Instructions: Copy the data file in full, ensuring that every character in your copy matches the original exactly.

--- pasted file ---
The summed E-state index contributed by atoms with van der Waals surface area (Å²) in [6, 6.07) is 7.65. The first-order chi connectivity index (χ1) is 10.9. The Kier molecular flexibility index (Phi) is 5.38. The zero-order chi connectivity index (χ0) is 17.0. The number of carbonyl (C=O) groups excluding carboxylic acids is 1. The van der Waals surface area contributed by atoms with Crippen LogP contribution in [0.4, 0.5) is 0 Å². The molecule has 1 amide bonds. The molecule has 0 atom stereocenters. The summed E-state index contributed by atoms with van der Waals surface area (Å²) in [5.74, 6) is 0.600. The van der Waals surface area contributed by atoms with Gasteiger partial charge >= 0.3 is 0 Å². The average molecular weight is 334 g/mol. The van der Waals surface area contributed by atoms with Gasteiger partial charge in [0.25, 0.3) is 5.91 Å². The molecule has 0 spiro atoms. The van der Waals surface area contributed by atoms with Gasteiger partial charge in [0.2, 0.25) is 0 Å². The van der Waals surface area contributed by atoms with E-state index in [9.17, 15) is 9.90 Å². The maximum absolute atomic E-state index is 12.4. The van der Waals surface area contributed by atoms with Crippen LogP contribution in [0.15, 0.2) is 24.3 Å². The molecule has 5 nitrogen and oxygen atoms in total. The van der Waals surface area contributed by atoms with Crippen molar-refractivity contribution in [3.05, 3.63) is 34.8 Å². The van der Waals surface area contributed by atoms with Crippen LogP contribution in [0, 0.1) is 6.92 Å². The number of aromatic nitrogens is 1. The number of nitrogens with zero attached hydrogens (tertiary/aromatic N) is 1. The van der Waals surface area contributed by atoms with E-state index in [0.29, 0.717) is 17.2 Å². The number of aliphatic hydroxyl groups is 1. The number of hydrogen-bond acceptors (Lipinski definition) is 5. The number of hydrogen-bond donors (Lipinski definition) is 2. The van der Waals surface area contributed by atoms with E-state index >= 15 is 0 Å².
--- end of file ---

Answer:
The summed E-state index contributed by atoms with van der Waals surface area (Å²) in [6, 6.07) is 7.65. The first-order chi connectivity index (χ1) is 10.9. The Kier molecular flexibility index (Phi) is 5.38. The zero-order chi connectivity index (χ0) is 17.0. The number of carbonyl (C=O) groups excluding carboxylic acids is 1. The van der Waals surface area contributed by atoms with Crippen LogP contribution in [0.4, 0.5) is 0 Å². The molecule has 1 amide bonds. The molecule has 0 atom stereocenters. The summed E-state index contributed by atoms with van der Waals surface area (Å²) in [5.74, 6) is 0.600. The van der Waals surface area contributed by atoms with Gasteiger partial charge >= 0.3 is 0 Å². The average molecular weight is 334 g/mol. The van der Waals surface area contributed by atoms with Gasteiger partial charge in [0.25, 0.3) is 5.91 Å². The molecule has 0 spiro atoms. The van der Waals surface area contributed by atoms with Gasteiger partial charge in [0.2, 0.25) is 0 Å². The van der Waals surface area contributed by atoms with E-state index in [9.17, 15) is 9.90 Å². The maximum absolute atomic E-state index is 12.4. The van der Waals surface area contributed by atoms with Crippen LogP contribution in [0.15, 0.2) is 24.3 Å². The molecule has 5 nitrogen and oxygen atoms in total. The van der Waals surface area contributed by atoms with Crippen molar-refractivity contribution in [3.05, 3.63) is 34.8 Å². The van der Waals surface area contributed by atoms with Crippen LogP contribution in [0, 0.1) is 6.92 Å². The number of aromatic nitrogens is 1. The number of nitrogens with zero attached hydrogens (tertiary/aromatic N) is 1. The van der Waals surface area contributed by atoms with E-state index in [0.29, 0.717) is 17.2 Å². The number of aliphatic hydroxyl groups is 1. The number of hydrogen-bond acceptors (Lipinski definition) is 5. The number of hydrogen-bond donors (Lipinski definition) is 2. The van der Waals surface area contributed by atoms with E-state index >= 15 is 0 Å².